2: Everyone else is relying on terrible charging networks. Even if other automakers can start to produce competitive EVs, they are not showing the kind of foresight when it comes to supply chain that Tesla has. They are all thinking small, and trying to protect their dying ICE business.
    3: Tesla actually has a strategy to utilize FSD technology when it is ready. They have millions and will soon have tens of millions of vehicles that could readily deploy the technology. If other automakers develop the technology they still need to build the vehicles. I too am more cautious about when the technology will be ready, but it will come, and when it does Tesla will be well-positioned to exploit it.
    4: I (and ARK) place no value on the robot. We'll see what they can come up with. There is very little downside risk from it, though.

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  5. Hans, I don't have the patience to comment all your points. But at least you must concede Toyotas and Hondas robots are made with classical programming, i.e. a dead end. And that means that if Tesla goes full ANN perception and reinforcement learning, they could leap frog all of Toyotas and Hondas technology. Right? If they can execute, that is…

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  6. I find it silly how this author is letting his fandom for Elon and Tesla overshadow the facts.

    1. Tesla has not been able to deliver the cybertruck, the pickup, FSD and the roadster. All these projects are delayed an Mr. Musk has been hailing them since 2015 – some of these products are way past their deadlines. Any other company would have been severely punished by the market, instead Tesla just keep shifting and at some point enough money is thrown at it that it might work. This in itself is already fraudulent
    2. The competition is starting to produce much better and more refined cars. Mercedes, Audi, Nio, Lucid, BYD and VW will start to dominate the markets. Tesla is neither refined, nor in any shape or way able to compete with these legacy carmakers in quality, servicing network and design
    3. Tesla FSD Taxis…promised to be on the road by 2019/2020 still nothing. Nvida, ZF and Mercedes have way superior systems the only reason is they don't take human life and safety as lightly as Tesla. But already back in 2010 Audi and VW were winning FSD car races and programs from DARPA…
    4. The robot is a joke. Toyota, Honda and Hyundai have way more advanced Robotic divisions. It is almost desperate of Mr. Musk to show of his spandex suited dancer! What a joke – again such action should result in law suits against the master of marketing. Boston Dynamics took decades to get where it is, also Toyota and Honda. Honda has some of the most advanced humanoid robots, and AI knowledge.
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  7. The rumors of ICE cars demise have been greatly exaggerated.

    The EV market needs to fix the long charging time problem, the lithium supply problem and the battery disposal problem, which is not somebody else's problem.

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  8. Part of the reason for this is a shortage of used vehicles too, due to a misread by car leasing companies and other suppliers who thought the pandemic restrictions would mean we'd all be driving less forever. Well, we are because of Stay At Home work, but more pleasure driving is being done. When there are more used EVs, new ones won't sell as well. Also, unless range anxiety and EV charging stations rapidly resolve and without charging ICE fill-up prices as some fast charging stations do, EV adoption will stall. Here in NYC, anyone who lives in an apt. is severely constrained by lack of practical access to charging stations, with almost no public garages to charge EVs overnight for apartment dwellers. It's simply infeasible to wait 30-45 minutes to fully charge an EV. Even 15 minutes is too long as it will cause lines when EVs scale. 15+15+15 in a line of 3 cars is completely unworkable.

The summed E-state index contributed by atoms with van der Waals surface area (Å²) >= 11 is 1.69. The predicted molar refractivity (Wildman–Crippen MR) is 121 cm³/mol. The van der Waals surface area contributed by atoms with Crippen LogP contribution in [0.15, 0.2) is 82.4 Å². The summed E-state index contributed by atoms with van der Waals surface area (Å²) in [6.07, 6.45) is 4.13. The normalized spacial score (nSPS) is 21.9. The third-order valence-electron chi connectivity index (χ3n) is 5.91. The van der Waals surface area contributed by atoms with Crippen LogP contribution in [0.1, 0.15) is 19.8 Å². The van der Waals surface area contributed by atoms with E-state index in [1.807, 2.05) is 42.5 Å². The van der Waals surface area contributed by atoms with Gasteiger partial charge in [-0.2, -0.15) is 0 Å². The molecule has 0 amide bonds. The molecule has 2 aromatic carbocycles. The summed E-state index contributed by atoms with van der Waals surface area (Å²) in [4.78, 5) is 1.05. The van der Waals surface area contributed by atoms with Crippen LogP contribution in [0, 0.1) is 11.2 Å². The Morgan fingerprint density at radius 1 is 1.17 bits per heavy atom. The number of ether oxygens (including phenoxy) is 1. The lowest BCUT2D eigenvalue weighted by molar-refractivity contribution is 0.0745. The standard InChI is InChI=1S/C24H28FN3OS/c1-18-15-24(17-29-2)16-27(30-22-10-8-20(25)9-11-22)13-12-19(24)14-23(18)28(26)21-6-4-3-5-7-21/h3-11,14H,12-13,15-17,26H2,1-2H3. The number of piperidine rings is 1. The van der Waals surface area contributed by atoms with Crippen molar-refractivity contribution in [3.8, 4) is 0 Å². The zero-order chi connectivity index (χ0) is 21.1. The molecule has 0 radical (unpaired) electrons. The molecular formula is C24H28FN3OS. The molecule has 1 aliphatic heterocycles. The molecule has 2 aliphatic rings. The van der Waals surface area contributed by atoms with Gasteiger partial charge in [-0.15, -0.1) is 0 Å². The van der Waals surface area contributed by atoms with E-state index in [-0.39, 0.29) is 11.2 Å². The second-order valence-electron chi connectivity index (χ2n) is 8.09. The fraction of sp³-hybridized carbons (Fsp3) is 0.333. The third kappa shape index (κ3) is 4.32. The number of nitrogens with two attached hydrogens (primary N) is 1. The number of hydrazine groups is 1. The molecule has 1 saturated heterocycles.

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  9. Average new car price 1975 $3800. Avg new car price 1980 $7000 Average new car price 1985 $12000.

    Average new car price 2019 $37000. Average new car price 2021 $47000.

    The average price paid for a new non-luxury vehicle last month was $42,859, down $294 and marking the third consecutive monthly decrease.

    In January 2022, the average luxury buyer paid $64,635 for a new vehicle, down $804 month over month but still more than $1,300 above sticker price. For comparison, luxury vehicles were selling for more than $2,400 underMSRP one year ago.
    Inflation could stick and continue for a while.

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  10. Yes the world is transitioning to EV's. Yes this transition will be more rapid than most people realize. Yes Tesla is and will remain the dominant EV company. No. Tesla will not be selling 40 million Model Y at $70k four years from now. Even if Tesla could ramp production that fast, they couldn't sell them all for that price. $70K is an insane price to pay for a vehicle. Most people could never afford that. Right now Tesla is supply constrained so they can set the price high. Once they increase production there won't be enough wealthy people to sell them all to. At least not at $70K. That is why Ark is projecting ASP of $30-38K. Also people like variety. Not everyone wants to drive the same vehicle even if it is the best. Could Tesla sell 10 million Model Y per year. I think they could. 40 million per year? Absolutely not. Brain you have gone down the rabbit hole.